I had been transported into and through a time warp. When I finally popped out, the bright blue of my California skies were replaced by a steel grey cool. Thank goodness for time machines. And to think, I did not even need 1.21 gigawatts. Faintly in the distance, I could hear something.
I hadn’t heard these tracks in forever, but this time it seemed real. More real than reel. Climbing up the ladder bolted into the side of my five-story brick tenant building, only now did I realize that I was back in London. But this was a London I hadn’t seen, couldn’t remember. Savile Row looked different today. And yet the music was familiar. I wanted to dance.
But I climbed instead, following some pied piper I could only see in my head, feel in my heart. I noticed people milling about below me. A couple buildings over, I could spot a couple large cameras with a crew set up behind them.
Something big was happening. And I started bipping. And bopping, all the while, climbing.
I just happened to catch a bathroom mirror as I climbed past a window. I didn’t even look like myself. I was middle-aged, graying at the temples, my skin pasty-white, wearing horn-rimmed specs with a grey slacks, black wingtips, a topcoat and bowler. Decidedly not cool, perhaps playing the fool. What had happened to me? Where were my threads? Who was I?
The music beckoned as I buried those thoughts of unfamiliar apathy. But seriously, I didn’t even look like myself! Maybe this is what Doc meant by losing yourself upon time-travel, messes with the space-time continuum. At least, inside I was me; and I was hoping against hope that what I was hearing was what I thought was playing.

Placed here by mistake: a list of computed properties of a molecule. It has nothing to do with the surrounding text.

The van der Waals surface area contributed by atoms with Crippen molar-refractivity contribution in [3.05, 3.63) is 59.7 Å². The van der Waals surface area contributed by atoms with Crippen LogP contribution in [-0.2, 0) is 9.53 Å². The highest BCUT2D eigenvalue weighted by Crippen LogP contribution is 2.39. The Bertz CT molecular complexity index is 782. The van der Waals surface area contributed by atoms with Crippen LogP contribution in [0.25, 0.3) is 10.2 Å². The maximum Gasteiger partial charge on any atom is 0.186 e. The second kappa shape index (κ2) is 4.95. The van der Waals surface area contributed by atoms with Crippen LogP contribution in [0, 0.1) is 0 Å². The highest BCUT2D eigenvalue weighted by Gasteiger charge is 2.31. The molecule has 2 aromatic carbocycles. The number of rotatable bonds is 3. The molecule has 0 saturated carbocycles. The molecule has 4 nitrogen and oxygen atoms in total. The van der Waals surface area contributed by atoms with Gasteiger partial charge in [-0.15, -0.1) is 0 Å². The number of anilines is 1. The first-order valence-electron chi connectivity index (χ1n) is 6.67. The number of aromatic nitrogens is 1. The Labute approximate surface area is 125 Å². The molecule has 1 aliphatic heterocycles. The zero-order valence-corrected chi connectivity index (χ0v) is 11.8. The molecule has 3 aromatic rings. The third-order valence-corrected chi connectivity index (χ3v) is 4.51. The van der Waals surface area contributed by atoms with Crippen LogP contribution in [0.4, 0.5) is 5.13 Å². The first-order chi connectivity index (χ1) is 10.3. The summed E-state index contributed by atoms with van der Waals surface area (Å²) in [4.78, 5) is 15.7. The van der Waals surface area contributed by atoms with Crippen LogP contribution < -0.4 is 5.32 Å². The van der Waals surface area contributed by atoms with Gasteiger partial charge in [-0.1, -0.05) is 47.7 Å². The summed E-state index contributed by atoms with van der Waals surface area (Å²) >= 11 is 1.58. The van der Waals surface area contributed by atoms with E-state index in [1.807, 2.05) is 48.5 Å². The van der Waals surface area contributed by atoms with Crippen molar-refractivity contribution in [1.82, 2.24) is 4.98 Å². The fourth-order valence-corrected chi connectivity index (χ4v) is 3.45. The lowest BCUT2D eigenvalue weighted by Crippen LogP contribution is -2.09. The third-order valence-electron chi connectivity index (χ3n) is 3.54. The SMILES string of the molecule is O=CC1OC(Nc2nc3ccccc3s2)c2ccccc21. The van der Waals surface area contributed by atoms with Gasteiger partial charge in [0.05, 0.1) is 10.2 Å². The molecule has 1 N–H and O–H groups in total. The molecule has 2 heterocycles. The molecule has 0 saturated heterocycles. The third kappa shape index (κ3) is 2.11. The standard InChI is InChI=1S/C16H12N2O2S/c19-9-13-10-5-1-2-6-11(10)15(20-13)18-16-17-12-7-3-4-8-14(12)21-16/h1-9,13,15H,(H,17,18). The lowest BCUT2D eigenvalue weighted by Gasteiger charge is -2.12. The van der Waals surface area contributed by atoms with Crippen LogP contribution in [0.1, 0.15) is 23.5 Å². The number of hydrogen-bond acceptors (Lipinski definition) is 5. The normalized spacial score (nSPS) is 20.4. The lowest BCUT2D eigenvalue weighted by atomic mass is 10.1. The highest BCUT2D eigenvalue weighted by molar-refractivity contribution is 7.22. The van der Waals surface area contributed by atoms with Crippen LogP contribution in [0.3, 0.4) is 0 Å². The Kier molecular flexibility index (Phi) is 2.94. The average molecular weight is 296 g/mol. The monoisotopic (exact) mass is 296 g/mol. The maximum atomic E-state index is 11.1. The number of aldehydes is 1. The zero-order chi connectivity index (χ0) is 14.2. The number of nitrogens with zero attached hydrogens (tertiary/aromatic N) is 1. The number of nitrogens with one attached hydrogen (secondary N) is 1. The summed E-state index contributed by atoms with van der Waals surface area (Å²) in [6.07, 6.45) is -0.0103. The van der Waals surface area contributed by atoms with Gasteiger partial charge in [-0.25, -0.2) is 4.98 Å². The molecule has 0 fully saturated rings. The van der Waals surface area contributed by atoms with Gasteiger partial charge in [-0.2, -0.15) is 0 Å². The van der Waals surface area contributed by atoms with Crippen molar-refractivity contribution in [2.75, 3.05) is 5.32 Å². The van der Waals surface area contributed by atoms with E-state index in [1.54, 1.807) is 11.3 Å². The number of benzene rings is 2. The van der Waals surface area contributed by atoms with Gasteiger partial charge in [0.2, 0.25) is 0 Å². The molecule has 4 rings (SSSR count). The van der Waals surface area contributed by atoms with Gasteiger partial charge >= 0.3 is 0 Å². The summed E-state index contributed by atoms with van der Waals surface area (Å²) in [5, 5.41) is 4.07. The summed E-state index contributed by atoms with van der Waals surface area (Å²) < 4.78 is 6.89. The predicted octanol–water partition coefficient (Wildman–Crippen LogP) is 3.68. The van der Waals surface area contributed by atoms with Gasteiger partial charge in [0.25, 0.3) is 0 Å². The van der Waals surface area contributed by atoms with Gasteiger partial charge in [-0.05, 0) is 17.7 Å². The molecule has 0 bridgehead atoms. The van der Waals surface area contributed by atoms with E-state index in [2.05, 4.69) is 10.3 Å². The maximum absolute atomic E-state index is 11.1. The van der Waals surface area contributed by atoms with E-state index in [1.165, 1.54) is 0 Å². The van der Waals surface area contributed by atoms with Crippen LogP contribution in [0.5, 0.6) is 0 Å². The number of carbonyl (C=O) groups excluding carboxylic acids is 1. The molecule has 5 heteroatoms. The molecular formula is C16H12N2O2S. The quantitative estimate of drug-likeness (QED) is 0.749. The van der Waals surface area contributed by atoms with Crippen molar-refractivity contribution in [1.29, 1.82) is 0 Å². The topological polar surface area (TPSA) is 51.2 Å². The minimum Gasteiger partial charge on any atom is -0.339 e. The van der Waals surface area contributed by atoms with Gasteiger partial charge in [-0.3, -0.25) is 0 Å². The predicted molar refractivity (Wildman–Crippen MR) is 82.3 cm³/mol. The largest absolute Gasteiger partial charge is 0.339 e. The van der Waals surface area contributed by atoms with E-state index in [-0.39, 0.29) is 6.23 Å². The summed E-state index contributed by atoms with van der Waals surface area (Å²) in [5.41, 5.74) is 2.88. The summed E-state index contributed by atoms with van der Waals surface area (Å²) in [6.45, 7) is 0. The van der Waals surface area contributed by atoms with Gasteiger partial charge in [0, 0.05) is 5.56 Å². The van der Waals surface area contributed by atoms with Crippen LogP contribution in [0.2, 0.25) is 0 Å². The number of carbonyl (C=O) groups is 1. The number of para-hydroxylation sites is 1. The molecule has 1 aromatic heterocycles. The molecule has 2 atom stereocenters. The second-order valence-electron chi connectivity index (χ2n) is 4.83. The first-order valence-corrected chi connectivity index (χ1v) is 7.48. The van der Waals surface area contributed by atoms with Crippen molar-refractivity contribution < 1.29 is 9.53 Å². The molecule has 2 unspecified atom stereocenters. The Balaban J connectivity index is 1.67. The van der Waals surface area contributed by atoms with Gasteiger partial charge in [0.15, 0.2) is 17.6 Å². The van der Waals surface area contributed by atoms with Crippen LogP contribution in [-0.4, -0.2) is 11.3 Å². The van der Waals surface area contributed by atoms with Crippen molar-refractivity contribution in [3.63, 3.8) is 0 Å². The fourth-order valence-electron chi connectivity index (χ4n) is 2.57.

This five-story climb seemed much longer than five stories. But the music was getting clearer and cleaner. I’d heard this song before. The crowds were getting bigger below. And people started sticking their heads out their windows, all from some bygone time. Some even were beating me to their respective rooftops.
Something big was going on.
And there they were!
“Jojo was a man who thought he was a loner
But he knew it wouldn’t last.
Jojo left his home in Tucson, Arizona
For some California grass.”
I lived in Caifornia! What was I doing in the UK? Never mind I thought. I was in London. On a rooftop. In 1969.
With moptops that had long since morphed into long hair, whether sporting a mustache or a beard, dressed slick as only they could, I was looking at what cooler than cool looked like, listening to what cooler than cool sounded like.
Ringo slammed his drum kit, stylish in his red raincoat. George and John slashed licks on their guitars, furry coats adorning their slender frames, George wearing his trademark green pants, the apple of them all. And bearded Paul belted the lyrics, slapping that bass, trading lines with Lennon. Billy Preston kept them all together on the keyboards.
For 42 minutes, I was in heaven, never questioning how or why I got here. They performed “Get Back”, “Don’t Let Me Down”, “I’ve Got a Feeling”, “One After 909”, “Dig a Pony” before coming back to “Get Back”. I left soon after the cops tried to break up the love fest, waiting till the foursome plus one decided it was over. I knew something no one else there knew. This would be the last time the Beatles would ever play together.
Right before I left, I heard John say, “I’d like to say thank you on behalf of the group and ourselves and I hope we’ve passed the audition.” In a world with people, some cool, Lennon was by far the coolest of them all.
Today only seemed like yesterday.